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Coronavirus Update: Hundreds Of COVID-19 Antibody Tests With Questionable Accuracy Flood Market

BERKELEY (KPIX 5) -- While medical experts have been saying that people should't waste their money on the COVID-19 antibody tests currently on the market, KPIX 5 found that discouragement is not stopping many who still want to get tested.

"I got to say, it's not like good news. So my heart sank a little bit," said Lan Vu. When he discovered he had been exposed to COVID-19 on a business trip in early March he immediately put his fan import business on hold.

"I came back and got a swab test, and it was positive," said Vu.

Then he got curious: Could the positive swab mean he had COVID-19 antibodies?

So when Quest Diagnostics launched its new direct-to-consumer antibody testing service a few weeks ago, he was among the first to sign up. Sure enough, that test came back positive too.

"I'm hoping that eventually the government will change its approach and maybe issue like an immunity card, so people who have immunity can go back to work," said Vu.

As KPIX 5 first reported, just three weeks ago there was only one lab in the entire Bay Area offering antibody tests. Now the market has exploded. The businesses are advertised all over the Internet. Some even have sales going on with prices slashed.

KPIX 5 reporter Maria Medina decided to try one out, paying $120 to get a COVID-19 antibody test, also through Quest Diagnostics. She was able to book an appointment right way at a Quest lab near her.

The test is a blood draw, supposedly more accurate than a finger prick. Quest Diagnostics utilizes tests authorized for emergency use by the Federal Drug Administration that are among 11 that the FDA has approved so far.

There are hundreds of other tests on the market are not authorized, though the FDA still allows them to be sold.

"There are over 200 different antibody tests out there right at this point, more than we have for any other infectious disease," said UC Berkeley Assistant Professor of Bio-Engineering Patrick Hsu, one of more than 50 top scientists working on the COVID-19 Testing Project.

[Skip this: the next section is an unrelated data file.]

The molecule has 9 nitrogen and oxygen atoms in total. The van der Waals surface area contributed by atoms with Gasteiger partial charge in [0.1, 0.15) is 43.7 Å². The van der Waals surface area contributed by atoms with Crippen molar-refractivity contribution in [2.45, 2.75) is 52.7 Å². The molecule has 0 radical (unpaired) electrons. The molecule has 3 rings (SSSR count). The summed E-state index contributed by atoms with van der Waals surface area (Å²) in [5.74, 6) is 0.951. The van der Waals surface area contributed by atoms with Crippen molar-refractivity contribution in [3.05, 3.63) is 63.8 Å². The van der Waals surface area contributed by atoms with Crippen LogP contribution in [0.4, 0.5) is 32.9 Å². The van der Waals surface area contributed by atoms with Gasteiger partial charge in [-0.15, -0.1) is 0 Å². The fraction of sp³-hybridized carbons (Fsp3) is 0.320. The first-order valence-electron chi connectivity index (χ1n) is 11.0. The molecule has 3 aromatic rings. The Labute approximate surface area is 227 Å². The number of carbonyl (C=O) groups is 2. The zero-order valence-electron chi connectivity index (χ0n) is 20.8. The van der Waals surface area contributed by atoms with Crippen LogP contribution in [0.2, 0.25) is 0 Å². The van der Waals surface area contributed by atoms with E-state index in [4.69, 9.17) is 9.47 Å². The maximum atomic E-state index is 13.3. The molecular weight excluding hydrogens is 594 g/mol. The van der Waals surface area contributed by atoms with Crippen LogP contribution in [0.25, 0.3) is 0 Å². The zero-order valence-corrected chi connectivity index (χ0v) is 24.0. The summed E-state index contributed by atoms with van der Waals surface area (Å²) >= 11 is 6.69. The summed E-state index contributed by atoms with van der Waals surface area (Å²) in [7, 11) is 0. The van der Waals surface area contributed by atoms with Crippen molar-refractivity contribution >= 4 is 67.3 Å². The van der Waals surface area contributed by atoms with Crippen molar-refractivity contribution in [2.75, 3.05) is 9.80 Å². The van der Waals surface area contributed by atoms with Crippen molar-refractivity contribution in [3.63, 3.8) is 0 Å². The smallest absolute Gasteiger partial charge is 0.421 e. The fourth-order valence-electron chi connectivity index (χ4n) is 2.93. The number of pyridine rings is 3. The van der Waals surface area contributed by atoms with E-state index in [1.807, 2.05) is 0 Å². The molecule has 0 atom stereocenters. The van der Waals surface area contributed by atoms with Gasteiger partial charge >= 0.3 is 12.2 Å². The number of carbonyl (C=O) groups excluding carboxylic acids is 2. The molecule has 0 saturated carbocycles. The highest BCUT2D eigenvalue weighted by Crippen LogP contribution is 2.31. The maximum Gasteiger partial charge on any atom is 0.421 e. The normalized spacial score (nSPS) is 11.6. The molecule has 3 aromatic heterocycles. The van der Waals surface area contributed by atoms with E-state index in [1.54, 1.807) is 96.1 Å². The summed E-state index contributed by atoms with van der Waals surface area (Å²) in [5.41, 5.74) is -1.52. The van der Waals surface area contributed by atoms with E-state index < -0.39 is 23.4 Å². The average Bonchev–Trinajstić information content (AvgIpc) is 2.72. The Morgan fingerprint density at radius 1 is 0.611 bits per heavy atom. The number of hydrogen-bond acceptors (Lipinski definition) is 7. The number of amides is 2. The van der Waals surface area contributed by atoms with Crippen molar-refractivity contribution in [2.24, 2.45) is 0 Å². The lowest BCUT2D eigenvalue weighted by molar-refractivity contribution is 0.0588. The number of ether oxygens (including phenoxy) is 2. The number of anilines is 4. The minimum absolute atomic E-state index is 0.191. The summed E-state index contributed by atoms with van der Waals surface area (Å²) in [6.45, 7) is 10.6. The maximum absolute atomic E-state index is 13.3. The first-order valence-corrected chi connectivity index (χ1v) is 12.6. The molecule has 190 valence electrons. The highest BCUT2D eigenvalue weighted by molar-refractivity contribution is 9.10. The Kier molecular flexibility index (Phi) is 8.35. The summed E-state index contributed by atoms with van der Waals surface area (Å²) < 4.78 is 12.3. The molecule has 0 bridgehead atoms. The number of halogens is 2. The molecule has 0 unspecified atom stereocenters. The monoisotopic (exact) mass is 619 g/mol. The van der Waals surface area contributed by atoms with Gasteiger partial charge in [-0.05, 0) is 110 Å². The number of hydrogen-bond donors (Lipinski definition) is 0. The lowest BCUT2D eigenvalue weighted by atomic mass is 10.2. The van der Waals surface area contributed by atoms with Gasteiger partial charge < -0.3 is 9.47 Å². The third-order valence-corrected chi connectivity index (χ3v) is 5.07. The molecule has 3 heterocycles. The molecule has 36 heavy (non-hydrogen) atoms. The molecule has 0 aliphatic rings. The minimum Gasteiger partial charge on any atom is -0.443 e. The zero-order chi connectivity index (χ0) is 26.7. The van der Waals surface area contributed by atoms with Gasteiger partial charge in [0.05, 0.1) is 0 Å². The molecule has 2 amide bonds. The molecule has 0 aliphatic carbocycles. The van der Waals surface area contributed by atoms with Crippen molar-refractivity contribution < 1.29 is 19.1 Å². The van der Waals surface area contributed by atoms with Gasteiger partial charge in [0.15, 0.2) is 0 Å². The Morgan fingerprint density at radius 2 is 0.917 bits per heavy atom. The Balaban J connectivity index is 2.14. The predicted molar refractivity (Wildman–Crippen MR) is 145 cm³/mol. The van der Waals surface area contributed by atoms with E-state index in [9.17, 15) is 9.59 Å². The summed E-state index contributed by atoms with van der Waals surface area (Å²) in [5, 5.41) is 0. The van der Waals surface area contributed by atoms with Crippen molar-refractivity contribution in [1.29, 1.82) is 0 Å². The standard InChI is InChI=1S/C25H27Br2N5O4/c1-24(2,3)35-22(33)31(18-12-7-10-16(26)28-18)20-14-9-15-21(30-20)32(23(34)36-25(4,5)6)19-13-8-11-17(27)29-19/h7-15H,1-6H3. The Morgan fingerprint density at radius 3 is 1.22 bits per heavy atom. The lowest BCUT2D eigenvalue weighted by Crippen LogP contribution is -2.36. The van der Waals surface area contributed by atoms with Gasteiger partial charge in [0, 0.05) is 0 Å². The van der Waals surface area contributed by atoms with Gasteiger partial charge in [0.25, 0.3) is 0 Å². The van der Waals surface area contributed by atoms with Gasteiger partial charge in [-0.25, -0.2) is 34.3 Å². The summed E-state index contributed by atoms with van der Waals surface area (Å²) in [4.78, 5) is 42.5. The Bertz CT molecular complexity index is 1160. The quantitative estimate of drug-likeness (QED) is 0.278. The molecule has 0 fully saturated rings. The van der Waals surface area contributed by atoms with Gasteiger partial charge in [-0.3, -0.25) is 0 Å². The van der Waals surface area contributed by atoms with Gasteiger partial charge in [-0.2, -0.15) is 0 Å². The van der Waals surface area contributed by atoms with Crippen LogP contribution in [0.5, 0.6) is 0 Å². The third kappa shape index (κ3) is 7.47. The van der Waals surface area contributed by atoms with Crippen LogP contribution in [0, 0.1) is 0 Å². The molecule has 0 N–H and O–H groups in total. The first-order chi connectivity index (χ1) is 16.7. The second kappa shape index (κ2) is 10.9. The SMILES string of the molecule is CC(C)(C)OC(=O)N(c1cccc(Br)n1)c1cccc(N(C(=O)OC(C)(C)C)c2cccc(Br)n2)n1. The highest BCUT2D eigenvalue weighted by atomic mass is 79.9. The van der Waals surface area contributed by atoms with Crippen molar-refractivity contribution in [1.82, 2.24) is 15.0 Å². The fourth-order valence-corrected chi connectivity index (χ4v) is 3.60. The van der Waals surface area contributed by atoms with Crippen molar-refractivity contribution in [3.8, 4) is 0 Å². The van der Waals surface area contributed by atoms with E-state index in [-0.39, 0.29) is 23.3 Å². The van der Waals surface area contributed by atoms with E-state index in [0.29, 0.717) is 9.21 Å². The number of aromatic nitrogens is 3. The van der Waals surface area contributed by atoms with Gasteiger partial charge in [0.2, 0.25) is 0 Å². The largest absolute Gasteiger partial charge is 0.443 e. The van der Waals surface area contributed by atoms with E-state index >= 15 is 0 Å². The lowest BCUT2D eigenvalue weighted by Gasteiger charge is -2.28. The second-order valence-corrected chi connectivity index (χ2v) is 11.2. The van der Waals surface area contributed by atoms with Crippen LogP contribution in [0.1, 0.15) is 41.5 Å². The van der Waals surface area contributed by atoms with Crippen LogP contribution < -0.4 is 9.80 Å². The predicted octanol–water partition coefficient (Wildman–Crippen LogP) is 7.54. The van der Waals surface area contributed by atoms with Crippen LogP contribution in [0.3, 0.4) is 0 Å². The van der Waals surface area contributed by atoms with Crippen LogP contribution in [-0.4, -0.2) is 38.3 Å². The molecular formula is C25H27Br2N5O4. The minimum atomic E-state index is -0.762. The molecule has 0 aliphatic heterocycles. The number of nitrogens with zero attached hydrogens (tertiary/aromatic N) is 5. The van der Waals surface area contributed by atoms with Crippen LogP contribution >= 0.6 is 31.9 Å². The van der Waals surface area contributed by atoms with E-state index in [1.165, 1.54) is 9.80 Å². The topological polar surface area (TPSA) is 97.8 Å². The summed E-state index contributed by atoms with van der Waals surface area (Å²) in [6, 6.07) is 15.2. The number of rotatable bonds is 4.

"One of the things that we're able to do in our study is to test on individual blood samples both positive and negative, all of these tests against each other, head to head, right, in this bake-off, systematically," said Hsu.

Using blood samples taken well before the outbreak that are expected to be negative and samples taken from patients believed to be positive from swab tests, the researchers put ten antibody tests "to the test" to see what they could detect.

Tests on the negative blood samples had mixed results, leading to a lot of false positives. Only one test called Sure Biotech was accurate 100 percent of the time. A test called Anhui Deep Blue identified only 84 percent of negative blood samples as negative. The other 16 percent it falsely identified as positive.

"Some were over 10 percent, and some were even over 15 percent false positive, right? So that would really not be acceptable performance," said Hsu.

With the positive blood samples, the researchers detected antibodies 90 percent or more of the time, three weeks or more after the onset of symptom. But that doesn't take into account if you were exposed right before you got the test.

"These tests are the most sensitive three weeks or more out after the beginning of illness," explained Hsu. "So that's also important to understand that if you have a negative antibody test, it doesn't necessarily mean you haven't been exposed to the virus. It could have happened within the last three weeks, potentially."

Hsu offered a word of warning for people like Lan Vu who test positive.

"What it does not tell you is that you have protective immunity against the virus. There is likely some correlation between the two, but we cannot draw that conclusion," said Hsu.

Vu says he hasn't changed his behavior. He still practices social distancing and wears a mask. But he's more hopeful about getting back to his fan import business. And he has plans to donate his convalescent plasma.

"If I could help anyone that would make me happy," said Vu.

KPIX 5 reached out to the Anhui Deep Blue, a company based in China, for their response to the poor test results, but so far have not heard back.

Maria Medina is still waiting for her test results, which usually take 3 to 4 days. She says there were a lot of people in the waiting room when she went in to get her test at the Quest Diagnostics lab. They told her business is booming.

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